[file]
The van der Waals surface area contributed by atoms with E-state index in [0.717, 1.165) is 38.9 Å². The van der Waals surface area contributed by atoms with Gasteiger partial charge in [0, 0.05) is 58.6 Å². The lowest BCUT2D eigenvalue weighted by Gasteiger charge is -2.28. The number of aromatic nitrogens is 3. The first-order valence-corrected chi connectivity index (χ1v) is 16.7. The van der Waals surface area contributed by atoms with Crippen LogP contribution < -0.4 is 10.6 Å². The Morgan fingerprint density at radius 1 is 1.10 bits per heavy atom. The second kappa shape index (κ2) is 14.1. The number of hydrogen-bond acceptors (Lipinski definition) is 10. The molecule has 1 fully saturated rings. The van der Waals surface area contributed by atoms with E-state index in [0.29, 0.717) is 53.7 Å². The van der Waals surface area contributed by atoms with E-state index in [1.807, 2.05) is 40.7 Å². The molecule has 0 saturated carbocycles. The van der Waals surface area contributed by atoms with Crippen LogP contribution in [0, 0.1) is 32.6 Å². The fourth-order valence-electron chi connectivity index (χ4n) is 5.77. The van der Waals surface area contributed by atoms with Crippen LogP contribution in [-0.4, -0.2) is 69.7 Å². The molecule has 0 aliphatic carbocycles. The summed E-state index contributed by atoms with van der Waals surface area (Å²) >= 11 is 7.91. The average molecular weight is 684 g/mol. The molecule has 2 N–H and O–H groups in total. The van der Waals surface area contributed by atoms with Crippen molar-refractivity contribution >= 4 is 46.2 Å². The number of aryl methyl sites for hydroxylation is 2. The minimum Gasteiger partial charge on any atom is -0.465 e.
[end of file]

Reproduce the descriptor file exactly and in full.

The van der Waals surface area contributed by atoms with E-state index in [0.717, 1.165) is 38.9 Å². The van der Waals surface area contributed by atoms with Gasteiger partial charge in [0, 0.05) is 58.6 Å². The lowest BCUT2D eigenvalue weighted by Gasteiger charge is -2.28. The number of aromatic nitrogens is 3. The first-order valence-corrected chi connectivity index (χ1v) is 16.7. The van der Waals surface area contributed by atoms with Crippen LogP contribution < -0.4 is 10.6 Å². The Morgan fingerprint density at radius 1 is 1.10 bits per heavy atom. The second kappa shape index (κ2) is 14.1. The number of hydrogen-bond acceptors (Lipinski definition) is 10. The molecule has 1 fully saturated rings. The van der Waals surface area contributed by atoms with E-state index in [0.29, 0.717) is 53.7 Å². The van der Waals surface area contributed by atoms with E-state index in [1.807, 2.05) is 40.7 Å². The molecule has 0 saturated carbocycles. The van der Waals surface area contributed by atoms with Crippen LogP contribution in [0, 0.1) is 32.6 Å². The fourth-order valence-electron chi connectivity index (χ4n) is 5.77. The van der Waals surface area contributed by atoms with Crippen LogP contribution in [-0.4, -0.2) is 69.7 Å². The molecule has 0 aliphatic carbocycles. The summed E-state index contributed by atoms with van der Waals surface area (Å²) >= 11 is 7.91. The average molecular weight is 684 g/mol. The molecule has 2 N–H and O–H groups in total. The van der Waals surface area contributed by atoms with Crippen molar-refractivity contribution >= 4 is 46.2 Å². The number of aryl methyl sites for hydroxylation is 2. The minimum Gasteiger partial charge on any atom is -0.465 e.